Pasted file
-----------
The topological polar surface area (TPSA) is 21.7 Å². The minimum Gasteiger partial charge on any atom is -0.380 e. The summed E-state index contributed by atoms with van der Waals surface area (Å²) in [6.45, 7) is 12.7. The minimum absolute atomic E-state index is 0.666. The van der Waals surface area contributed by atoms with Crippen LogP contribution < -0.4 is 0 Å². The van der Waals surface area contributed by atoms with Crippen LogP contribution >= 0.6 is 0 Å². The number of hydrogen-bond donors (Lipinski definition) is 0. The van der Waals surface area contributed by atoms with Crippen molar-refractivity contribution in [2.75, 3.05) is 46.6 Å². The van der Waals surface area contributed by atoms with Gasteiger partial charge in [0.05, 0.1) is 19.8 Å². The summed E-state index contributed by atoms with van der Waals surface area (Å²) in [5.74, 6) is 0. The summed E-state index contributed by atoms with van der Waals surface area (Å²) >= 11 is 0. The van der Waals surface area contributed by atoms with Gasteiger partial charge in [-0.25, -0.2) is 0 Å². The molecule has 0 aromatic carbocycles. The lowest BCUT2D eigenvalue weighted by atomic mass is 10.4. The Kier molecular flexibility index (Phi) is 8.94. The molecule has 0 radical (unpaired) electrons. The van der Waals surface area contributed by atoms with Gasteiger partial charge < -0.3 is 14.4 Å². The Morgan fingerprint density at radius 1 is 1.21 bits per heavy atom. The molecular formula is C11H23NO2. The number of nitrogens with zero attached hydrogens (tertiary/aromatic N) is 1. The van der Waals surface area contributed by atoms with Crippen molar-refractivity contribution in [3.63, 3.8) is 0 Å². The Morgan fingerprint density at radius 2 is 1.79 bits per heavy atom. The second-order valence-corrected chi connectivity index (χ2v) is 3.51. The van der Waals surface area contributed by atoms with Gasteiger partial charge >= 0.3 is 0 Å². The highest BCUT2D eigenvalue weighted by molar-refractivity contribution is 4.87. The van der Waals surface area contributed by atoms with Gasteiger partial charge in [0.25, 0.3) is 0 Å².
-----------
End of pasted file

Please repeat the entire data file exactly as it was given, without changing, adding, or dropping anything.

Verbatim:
The topological polar surface area (TPSA) is 21.7 Å². The minimum Gasteiger partial charge on any atom is -0.380 e. The summed E-state index contributed by atoms with van der Waals surface area (Å²) in [6.45, 7) is 12.7. The minimum absolute atomic E-state index is 0.666. The van der Waals surface area contributed by atoms with Crippen LogP contribution < -0.4 is 0 Å². The van der Waals surface area contributed by atoms with Crippen LogP contribution >= 0.6 is 0 Å². The number of hydrogen-bond donors (Lipinski definition) is 0. The van der Waals surface area contributed by atoms with Crippen molar-refractivity contribution in [2.75, 3.05) is 46.6 Å². The van der Waals surface area contributed by atoms with Gasteiger partial charge in [0.05, 0.1) is 19.8 Å². The summed E-state index contributed by atoms with van der Waals surface area (Å²) in [5.74, 6) is 0. The summed E-state index contributed by atoms with van der Waals surface area (Å²) >= 11 is 0. The van der Waals surface area contributed by atoms with Gasteiger partial charge in [-0.25, -0.2) is 0 Å². The molecule has 0 aromatic carbocycles. The lowest BCUT2D eigenvalue weighted by atomic mass is 10.4. The Kier molecular flexibility index (Phi) is 8.94. The molecule has 0 radical (unpaired) electrons. The van der Waals surface area contributed by atoms with Gasteiger partial charge < -0.3 is 14.4 Å². The Morgan fingerprint density at radius 1 is 1.21 bits per heavy atom. The molecular formula is C11H23NO2. The number of nitrogens with zero attached hydrogens (tertiary/aromatic N) is 1. The van der Waals surface area contributed by atoms with Crippen molar-refractivity contribution in [3.63, 3.8) is 0 Å². The Morgan fingerprint density at radius 2 is 1.79 bits per heavy atom. The second-order valence-corrected chi connectivity index (χ2v) is 3.51. The van der Waals surface area contributed by atoms with Gasteiger partial charge >= 0.3 is 0 Å². The highest BCUT2D eigenvalue weighted by molar-refractivity contribution is 4.87. The van der Waals surface area contributed by atoms with Gasteiger partial charge in [0.25, 0.3) is 0 Å².